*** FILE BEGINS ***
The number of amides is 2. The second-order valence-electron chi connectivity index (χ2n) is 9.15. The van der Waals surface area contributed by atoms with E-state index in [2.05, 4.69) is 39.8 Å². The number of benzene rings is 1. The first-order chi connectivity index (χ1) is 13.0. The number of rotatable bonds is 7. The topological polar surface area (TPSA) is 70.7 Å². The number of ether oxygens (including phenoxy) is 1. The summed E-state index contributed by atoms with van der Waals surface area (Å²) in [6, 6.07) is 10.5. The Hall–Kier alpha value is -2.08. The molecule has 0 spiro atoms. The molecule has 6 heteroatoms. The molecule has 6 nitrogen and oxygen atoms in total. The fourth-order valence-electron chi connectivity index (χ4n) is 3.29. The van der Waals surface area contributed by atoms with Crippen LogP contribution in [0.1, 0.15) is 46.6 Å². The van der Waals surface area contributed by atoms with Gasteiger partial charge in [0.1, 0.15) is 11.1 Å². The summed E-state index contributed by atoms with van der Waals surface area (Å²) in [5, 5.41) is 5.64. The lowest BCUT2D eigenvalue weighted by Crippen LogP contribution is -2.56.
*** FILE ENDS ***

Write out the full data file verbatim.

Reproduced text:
The number of amides is 2. The second-order valence-electron chi connectivity index (χ2n) is 9.15. The van der Waals surface area contributed by atoms with E-state index in [2.05, 4.69) is 39.8 Å². The number of benzene rings is 1. The first-order chi connectivity index (χ1) is 13.0. The number of rotatable bonds is 7. The topological polar surface area (TPSA) is 70.7 Å². The number of ether oxygens (including phenoxy) is 1. The summed E-state index contributed by atoms with van der Waals surface area (Å²) in [6, 6.07) is 10.5. The Hall–Kier alpha value is -2.08. The molecule has 0 spiro atoms. The molecule has 6 heteroatoms. The molecule has 6 nitrogen and oxygen atoms in total. The fourth-order valence-electron chi connectivity index (χ4n) is 3.29. The van der Waals surface area contributed by atoms with Crippen LogP contribution in [0.1, 0.15) is 46.6 Å². The van der Waals surface area contributed by atoms with Gasteiger partial charge in [0.1, 0.15) is 11.1 Å². The summed E-state index contributed by atoms with van der Waals surface area (Å²) in [5, 5.41) is 5.64. The lowest BCUT2D eigenvalue weighted by Crippen LogP contribution is -2.56.